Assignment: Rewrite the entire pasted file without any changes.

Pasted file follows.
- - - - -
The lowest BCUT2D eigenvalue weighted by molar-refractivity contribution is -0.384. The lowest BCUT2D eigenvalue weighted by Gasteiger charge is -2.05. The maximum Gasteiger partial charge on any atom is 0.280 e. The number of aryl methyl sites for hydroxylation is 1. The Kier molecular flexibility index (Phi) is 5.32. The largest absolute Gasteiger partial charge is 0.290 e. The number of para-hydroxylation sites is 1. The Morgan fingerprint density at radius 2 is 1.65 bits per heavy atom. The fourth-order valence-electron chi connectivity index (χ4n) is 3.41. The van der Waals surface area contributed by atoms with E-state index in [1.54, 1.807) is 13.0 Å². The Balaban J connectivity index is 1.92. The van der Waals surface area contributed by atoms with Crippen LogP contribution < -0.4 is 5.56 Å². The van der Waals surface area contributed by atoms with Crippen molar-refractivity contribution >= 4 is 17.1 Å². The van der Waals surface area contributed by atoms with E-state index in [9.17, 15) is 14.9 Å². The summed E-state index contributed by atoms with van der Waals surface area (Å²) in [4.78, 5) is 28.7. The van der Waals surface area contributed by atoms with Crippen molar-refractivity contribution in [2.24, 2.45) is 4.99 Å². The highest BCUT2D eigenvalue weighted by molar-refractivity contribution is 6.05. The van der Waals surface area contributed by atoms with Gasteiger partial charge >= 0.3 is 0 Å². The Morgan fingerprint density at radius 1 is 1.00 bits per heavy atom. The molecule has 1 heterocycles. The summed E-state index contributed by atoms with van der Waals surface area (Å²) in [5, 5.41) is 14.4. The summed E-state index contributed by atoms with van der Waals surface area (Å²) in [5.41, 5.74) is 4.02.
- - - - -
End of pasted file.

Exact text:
The lowest BCUT2D eigenvalue weighted by molar-refractivity contribution is -0.384. The lowest BCUT2D eigenvalue weighted by Gasteiger charge is -2.05. The maximum Gasteiger partial charge on any atom is 0.280 e. The number of aryl methyl sites for hydroxylation is 1. The Kier molecular flexibility index (Phi) is 5.32. The largest absolute Gasteiger partial charge is 0.290 e. The number of para-hydroxylation sites is 1. The Morgan fingerprint density at radius 2 is 1.65 bits per heavy atom. The fourth-order valence-electron chi connectivity index (χ4n) is 3.41. The van der Waals surface area contributed by atoms with E-state index in [1.54, 1.807) is 13.0 Å². The Balaban J connectivity index is 1.92. The van der Waals surface area contributed by atoms with Crippen LogP contribution < -0.4 is 5.56 Å². The van der Waals surface area contributed by atoms with Crippen molar-refractivity contribution >= 4 is 17.1 Å². The van der Waals surface area contributed by atoms with E-state index in [9.17, 15) is 14.9 Å². The summed E-state index contributed by atoms with van der Waals surface area (Å²) in [4.78, 5) is 28.7. The van der Waals surface area contributed by atoms with Crippen molar-refractivity contribution in [2.24, 2.45) is 4.99 Å². The highest BCUT2D eigenvalue weighted by molar-refractivity contribution is 6.05. The van der Waals surface area contributed by atoms with Gasteiger partial charge >= 0.3 is 0 Å². The Morgan fingerprint density at radius 1 is 1.00 bits per heavy atom. The molecule has 1 heterocycles. The summed E-state index contributed by atoms with van der Waals surface area (Å²) in [5, 5.41) is 14.4. The summed E-state index contributed by atoms with van der Waals surface area (Å²) in [5.41, 5.74) is 4.02.